In Windsor Castle Archives
”A Peaceful Ending at Midnight,” said the headline the next morning in the newspaper that was deemed to be the most appropriate vehicle for major announcements to the nation.
The Dawson notes, now preserved in the archives of Windsor Castle, were first examined by the physician’s biographer, Francis Watson, when he prepared a volume that appeared in 1950, five years after Lord Dawson’s death. At the request of the physician’s widow, the biographer said today, he simply omitted any reference to the euthanasia that had taken place at Sandringham Castle.
It was Mr. Watson, now 79 years old, who filled in the omission in an article in a journal called History Today that went on sale here this morning. ”Perhaps I should have included it in the book at the time,” he said. ”Lady Dawson did not want it in the book and I quite readily agreed. I didn’t think it appropriate.” Queen’s Reaction Not Known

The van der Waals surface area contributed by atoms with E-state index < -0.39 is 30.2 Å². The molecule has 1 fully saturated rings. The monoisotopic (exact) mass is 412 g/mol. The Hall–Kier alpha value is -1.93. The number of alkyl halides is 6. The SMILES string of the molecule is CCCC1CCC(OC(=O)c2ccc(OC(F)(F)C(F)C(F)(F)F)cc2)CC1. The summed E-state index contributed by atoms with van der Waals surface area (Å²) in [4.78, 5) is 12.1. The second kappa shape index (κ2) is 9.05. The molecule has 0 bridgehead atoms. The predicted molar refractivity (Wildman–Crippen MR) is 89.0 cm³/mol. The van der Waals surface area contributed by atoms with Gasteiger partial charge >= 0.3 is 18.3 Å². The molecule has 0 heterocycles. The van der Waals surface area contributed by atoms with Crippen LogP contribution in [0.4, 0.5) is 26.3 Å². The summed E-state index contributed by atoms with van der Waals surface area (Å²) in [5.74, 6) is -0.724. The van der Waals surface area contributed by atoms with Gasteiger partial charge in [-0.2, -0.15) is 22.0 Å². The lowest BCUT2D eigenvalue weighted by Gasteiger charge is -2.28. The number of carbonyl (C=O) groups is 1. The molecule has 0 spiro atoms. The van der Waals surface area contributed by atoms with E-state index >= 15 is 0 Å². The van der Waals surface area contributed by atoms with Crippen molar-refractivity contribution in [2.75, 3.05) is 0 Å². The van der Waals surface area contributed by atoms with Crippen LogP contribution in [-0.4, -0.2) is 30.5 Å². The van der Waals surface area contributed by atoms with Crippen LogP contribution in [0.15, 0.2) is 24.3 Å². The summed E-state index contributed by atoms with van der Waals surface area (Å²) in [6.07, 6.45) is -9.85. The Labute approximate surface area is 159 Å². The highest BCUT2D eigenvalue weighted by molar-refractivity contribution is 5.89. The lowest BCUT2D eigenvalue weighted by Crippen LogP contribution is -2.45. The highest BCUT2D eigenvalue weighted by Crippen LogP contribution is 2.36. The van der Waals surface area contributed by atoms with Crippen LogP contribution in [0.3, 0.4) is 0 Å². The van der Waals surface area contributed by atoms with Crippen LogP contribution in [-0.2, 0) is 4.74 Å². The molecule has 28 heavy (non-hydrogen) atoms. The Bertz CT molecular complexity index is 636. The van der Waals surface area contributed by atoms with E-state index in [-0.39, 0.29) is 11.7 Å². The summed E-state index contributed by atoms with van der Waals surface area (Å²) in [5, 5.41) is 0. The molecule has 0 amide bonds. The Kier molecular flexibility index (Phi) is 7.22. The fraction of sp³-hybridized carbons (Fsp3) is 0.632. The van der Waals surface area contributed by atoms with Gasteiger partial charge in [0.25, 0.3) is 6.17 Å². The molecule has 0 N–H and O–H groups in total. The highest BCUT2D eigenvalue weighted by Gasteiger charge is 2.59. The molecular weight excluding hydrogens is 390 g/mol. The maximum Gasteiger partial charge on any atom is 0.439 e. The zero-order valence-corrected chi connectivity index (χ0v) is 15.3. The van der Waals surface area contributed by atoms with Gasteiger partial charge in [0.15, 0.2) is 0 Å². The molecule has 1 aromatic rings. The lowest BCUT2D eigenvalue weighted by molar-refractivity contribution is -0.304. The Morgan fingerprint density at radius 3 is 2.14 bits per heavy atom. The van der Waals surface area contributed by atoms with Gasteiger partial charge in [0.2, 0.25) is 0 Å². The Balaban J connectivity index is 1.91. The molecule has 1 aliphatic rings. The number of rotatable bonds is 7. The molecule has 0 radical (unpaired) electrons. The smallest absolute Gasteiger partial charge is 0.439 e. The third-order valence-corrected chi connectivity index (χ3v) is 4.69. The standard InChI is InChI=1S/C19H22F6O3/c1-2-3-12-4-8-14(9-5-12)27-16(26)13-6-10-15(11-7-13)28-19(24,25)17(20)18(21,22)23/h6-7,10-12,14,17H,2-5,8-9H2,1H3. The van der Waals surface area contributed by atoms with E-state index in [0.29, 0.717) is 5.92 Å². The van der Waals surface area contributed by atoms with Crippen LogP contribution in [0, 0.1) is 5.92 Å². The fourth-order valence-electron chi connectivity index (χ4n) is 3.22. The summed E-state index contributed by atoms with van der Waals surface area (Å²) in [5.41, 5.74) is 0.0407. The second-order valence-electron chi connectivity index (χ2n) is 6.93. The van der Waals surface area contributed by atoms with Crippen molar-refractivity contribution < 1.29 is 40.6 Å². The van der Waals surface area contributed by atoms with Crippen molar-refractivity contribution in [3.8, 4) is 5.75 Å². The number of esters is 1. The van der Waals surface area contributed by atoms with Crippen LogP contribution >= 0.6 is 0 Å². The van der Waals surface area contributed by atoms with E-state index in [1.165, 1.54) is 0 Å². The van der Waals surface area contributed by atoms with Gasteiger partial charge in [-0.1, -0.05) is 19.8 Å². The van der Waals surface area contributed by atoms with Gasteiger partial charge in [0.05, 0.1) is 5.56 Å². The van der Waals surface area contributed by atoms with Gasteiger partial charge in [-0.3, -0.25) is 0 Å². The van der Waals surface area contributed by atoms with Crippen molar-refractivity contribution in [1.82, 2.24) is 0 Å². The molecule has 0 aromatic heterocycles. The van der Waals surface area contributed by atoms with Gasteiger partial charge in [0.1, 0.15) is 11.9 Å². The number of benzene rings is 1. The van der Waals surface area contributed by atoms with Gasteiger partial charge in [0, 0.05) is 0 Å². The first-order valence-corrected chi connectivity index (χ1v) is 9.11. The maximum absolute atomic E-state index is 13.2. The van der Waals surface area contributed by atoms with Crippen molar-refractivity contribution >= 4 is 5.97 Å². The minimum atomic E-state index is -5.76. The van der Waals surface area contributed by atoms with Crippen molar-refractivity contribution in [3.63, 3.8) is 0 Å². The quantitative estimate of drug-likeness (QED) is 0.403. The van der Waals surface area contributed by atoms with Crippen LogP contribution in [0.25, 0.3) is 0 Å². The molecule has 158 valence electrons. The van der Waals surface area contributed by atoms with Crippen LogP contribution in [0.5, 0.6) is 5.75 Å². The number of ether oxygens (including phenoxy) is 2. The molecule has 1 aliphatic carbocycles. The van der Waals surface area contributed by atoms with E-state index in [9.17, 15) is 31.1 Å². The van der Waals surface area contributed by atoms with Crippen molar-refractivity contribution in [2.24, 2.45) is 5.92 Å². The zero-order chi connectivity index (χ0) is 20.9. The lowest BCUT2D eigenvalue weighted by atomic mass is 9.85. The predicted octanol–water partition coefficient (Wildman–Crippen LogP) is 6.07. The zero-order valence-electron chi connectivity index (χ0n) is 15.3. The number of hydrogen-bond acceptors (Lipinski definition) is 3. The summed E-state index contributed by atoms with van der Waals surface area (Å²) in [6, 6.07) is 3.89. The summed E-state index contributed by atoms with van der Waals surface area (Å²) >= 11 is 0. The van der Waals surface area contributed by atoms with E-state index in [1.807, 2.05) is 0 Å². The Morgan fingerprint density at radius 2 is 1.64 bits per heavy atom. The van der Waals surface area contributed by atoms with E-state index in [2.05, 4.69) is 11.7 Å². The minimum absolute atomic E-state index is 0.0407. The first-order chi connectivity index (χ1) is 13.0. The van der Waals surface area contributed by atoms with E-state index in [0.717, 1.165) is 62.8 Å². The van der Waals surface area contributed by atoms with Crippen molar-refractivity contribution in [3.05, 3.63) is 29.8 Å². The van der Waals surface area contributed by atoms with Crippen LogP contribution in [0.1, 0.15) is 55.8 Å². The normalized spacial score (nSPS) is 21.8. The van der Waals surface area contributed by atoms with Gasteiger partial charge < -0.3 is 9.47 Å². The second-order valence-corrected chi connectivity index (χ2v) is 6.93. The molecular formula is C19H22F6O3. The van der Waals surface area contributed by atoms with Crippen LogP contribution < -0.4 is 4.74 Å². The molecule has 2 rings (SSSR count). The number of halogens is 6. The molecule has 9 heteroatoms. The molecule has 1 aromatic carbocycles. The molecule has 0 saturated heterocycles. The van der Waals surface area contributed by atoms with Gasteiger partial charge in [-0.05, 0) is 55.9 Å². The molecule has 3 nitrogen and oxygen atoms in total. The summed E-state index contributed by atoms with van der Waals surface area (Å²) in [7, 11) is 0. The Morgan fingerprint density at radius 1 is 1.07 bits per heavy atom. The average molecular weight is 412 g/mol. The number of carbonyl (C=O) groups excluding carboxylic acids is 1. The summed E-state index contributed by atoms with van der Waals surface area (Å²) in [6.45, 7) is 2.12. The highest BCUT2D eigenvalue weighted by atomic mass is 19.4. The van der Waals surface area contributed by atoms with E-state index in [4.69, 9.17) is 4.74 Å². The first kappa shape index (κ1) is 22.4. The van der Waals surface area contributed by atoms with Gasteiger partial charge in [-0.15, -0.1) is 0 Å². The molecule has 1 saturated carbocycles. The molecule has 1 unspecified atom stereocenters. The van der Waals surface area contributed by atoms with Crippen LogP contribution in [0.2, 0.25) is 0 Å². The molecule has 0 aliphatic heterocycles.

The reaction of Queen Elizabeth II, the granddaughter of Lord Dawson’s patient, could not be learned. ”It happened a long time ago,” the spokesman at Buckingham Palace told callers, ”and all those concerned are now dead.”THE MORNING: Make sense of the day’s news and ideas. David Leonhardt and Times journalists guide you through what’s happening — and why it matters.Sign Up
Lord Dawson’s notes assert that he had been told by Queen Mary and the Prince of Wales – the playboy son who was to become Edward VIII and, less than a year later, would abdicate and become the Duke of Windsor – that they did not want the King’s life needlessly prolonged if his illness was clearly fatal. There is no indication that the King himself had been consulted.